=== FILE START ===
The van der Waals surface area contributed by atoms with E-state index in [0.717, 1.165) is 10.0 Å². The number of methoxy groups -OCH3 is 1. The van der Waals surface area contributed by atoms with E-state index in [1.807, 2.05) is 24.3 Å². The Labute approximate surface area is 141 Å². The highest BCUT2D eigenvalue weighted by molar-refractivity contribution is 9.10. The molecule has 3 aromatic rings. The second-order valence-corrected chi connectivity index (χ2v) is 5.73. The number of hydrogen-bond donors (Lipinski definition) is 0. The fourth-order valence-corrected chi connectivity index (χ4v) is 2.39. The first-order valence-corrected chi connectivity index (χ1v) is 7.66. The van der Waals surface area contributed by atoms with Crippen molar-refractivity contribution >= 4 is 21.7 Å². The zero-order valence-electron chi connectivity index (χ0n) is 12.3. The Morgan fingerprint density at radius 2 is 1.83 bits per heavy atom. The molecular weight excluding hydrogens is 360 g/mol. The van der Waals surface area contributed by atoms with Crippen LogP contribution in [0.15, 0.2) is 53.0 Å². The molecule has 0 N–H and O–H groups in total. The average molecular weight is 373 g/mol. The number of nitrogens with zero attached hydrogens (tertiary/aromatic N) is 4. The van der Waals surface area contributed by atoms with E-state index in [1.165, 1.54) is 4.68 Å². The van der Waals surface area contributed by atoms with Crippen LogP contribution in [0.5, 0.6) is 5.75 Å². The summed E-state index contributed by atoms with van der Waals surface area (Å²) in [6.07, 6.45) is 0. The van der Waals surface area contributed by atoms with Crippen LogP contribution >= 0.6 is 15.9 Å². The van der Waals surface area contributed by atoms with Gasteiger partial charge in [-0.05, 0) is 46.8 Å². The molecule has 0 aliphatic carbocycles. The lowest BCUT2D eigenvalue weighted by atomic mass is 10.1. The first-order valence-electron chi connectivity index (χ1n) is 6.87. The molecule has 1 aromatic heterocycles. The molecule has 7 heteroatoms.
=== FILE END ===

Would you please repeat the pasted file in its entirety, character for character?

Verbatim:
The van der Waals surface area contributed by atoms with E-state index in [0.717, 1.165) is 10.0 Å². The number of methoxy groups -OCH3 is 1. The van der Waals surface area contributed by atoms with E-state index in [1.807, 2.05) is 24.3 Å². The Labute approximate surface area is 141 Å². The highest BCUT2D eigenvalue weighted by molar-refractivity contribution is 9.10. The molecule has 3 aromatic rings. The second-order valence-corrected chi connectivity index (χ2v) is 5.73. The number of hydrogen-bond donors (Lipinski definition) is 0. The fourth-order valence-corrected chi connectivity index (χ4v) is 2.39. The first-order valence-corrected chi connectivity index (χ1v) is 7.66. The van der Waals surface area contributed by atoms with Crippen molar-refractivity contribution >= 4 is 21.7 Å². The zero-order valence-electron chi connectivity index (χ0n) is 12.3. The Morgan fingerprint density at radius 2 is 1.83 bits per heavy atom. The molecular weight excluding hydrogens is 360 g/mol. The van der Waals surface area contributed by atoms with Crippen LogP contribution in [0.15, 0.2) is 53.0 Å². The molecule has 0 N–H and O–H groups in total. The average molecular weight is 373 g/mol. The number of nitrogens with zero attached hydrogens (tertiary/aromatic N) is 4. The van der Waals surface area contributed by atoms with E-state index in [1.165, 1.54) is 4.68 Å². The van der Waals surface area contributed by atoms with Crippen LogP contribution in [0.5, 0.6) is 5.75 Å². The summed E-state index contributed by atoms with van der Waals surface area (Å²) in [6.07, 6.45) is 0. The van der Waals surface area contributed by atoms with Crippen LogP contribution >= 0.6 is 15.9 Å². The van der Waals surface area contributed by atoms with Gasteiger partial charge in [-0.05, 0) is 46.8 Å². The molecule has 0 aliphatic carbocycles. The lowest BCUT2D eigenvalue weighted by atomic mass is 10.1. The first-order valence-electron chi connectivity index (χ1n) is 6.87. The molecule has 1 aromatic heterocycles. The molecule has 7 heteroatoms.